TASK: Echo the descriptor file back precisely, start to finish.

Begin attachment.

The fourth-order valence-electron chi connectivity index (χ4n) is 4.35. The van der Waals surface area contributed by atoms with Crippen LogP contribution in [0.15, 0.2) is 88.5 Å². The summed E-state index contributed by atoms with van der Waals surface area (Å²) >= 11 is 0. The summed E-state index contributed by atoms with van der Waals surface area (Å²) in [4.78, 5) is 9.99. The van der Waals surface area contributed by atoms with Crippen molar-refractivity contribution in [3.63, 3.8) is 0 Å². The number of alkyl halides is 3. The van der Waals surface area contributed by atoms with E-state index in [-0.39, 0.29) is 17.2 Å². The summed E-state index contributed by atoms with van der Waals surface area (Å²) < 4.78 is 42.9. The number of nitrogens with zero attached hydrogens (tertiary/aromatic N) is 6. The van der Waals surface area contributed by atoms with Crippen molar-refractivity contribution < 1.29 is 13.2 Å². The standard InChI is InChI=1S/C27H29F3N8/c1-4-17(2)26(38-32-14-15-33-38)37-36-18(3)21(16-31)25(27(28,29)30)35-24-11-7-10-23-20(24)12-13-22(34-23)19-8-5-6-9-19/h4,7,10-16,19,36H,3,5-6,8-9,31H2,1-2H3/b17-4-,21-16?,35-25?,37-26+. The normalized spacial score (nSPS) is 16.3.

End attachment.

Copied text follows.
The fourth-order valence-electron chi connectivity index (χ4n) is 4.35. The van der Waals surface area contributed by atoms with Crippen LogP contribution in [0.15, 0.2) is 88.5 Å². The summed E-state index contributed by atoms with van der Waals surface area (Å²) >= 11 is 0. The summed E-state index contributed by atoms with van der Waals surface area (Å²) in [4.78, 5) is 9.99. The van der Waals surface area contributed by atoms with Crippen molar-refractivity contribution in [3.63, 3.8) is 0 Å². The number of alkyl halides is 3. The van der Waals surface area contributed by atoms with E-state index in [-0.39, 0.29) is 17.2 Å². The summed E-state index contributed by atoms with van der Waals surface area (Å²) < 4.78 is 42.9. The number of nitrogens with zero attached hydrogens (tertiary/aromatic N) is 6. The van der Waals surface area contributed by atoms with Crippen molar-refractivity contribution < 1.29 is 13.2 Å². The standard InChI is InChI=1S/C27H29F3N8/c1-4-17(2)26(38-32-14-15-33-38)37-36-18(3)21(16-31)25(27(28,29)30)35-24-11-7-10-23-20(24)12-13-22(34-23)19-8-5-6-9-19/h4,7,10-16,19,36H,3,5-6,8-9,31H2,1-2H3/b17-4-,21-16?,35-25?,37-26+. The normalized spacial score (nSPS) is 16.3.